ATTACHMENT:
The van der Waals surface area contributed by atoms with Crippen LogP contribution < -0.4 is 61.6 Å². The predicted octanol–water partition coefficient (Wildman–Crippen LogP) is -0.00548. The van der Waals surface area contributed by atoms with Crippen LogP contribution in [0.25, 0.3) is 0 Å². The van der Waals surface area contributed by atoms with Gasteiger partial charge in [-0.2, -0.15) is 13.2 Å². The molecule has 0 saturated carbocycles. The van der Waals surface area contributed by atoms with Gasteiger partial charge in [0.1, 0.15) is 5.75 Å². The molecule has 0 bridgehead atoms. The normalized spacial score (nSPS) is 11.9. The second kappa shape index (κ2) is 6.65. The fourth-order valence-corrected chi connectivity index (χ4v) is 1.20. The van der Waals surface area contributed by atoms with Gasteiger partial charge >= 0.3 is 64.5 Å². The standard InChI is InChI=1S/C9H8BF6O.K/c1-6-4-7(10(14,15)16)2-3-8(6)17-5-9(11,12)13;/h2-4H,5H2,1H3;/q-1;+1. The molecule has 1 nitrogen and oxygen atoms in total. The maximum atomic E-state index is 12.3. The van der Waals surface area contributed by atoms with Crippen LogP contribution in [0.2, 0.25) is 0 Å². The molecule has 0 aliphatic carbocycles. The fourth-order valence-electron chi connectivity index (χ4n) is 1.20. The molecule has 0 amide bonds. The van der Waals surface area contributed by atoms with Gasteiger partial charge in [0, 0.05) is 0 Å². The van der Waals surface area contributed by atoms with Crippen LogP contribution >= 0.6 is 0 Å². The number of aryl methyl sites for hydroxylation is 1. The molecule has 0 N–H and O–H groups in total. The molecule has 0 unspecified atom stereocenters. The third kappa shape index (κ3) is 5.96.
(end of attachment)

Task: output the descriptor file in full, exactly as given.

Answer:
The van der Waals surface area contributed by atoms with Crippen LogP contribution < -0.4 is 61.6 Å². The predicted octanol–water partition coefficient (Wildman–Crippen LogP) is -0.00548. The van der Waals surface area contributed by atoms with Crippen LogP contribution in [0.25, 0.3) is 0 Å². The van der Waals surface area contributed by atoms with Gasteiger partial charge in [-0.2, -0.15) is 13.2 Å². The molecule has 0 saturated carbocycles. The van der Waals surface area contributed by atoms with Gasteiger partial charge in [0.1, 0.15) is 5.75 Å². The molecule has 0 bridgehead atoms. The normalized spacial score (nSPS) is 11.9. The second kappa shape index (κ2) is 6.65. The fourth-order valence-corrected chi connectivity index (χ4v) is 1.20. The van der Waals surface area contributed by atoms with Gasteiger partial charge >= 0.3 is 64.5 Å². The standard InChI is InChI=1S/C9H8BF6O.K/c1-6-4-7(10(14,15)16)2-3-8(6)17-5-9(11,12)13;/h2-4H,5H2,1H3;/q-1;+1. The molecule has 1 nitrogen and oxygen atoms in total. The maximum atomic E-state index is 12.3. The van der Waals surface area contributed by atoms with Crippen LogP contribution in [0.2, 0.25) is 0 Å². The molecule has 0 aliphatic carbocycles. The fourth-order valence-electron chi connectivity index (χ4n) is 1.20. The molecule has 0 amide bonds. The van der Waals surface area contributed by atoms with Gasteiger partial charge in [0, 0.05) is 0 Å². The van der Waals surface area contributed by atoms with Crippen LogP contribution >= 0.6 is 0 Å². The number of aryl methyl sites for hydroxylation is 1. The molecule has 0 N–H and O–H groups in total. The molecule has 0 unspecified atom stereocenters. The third kappa shape index (κ3) is 5.96.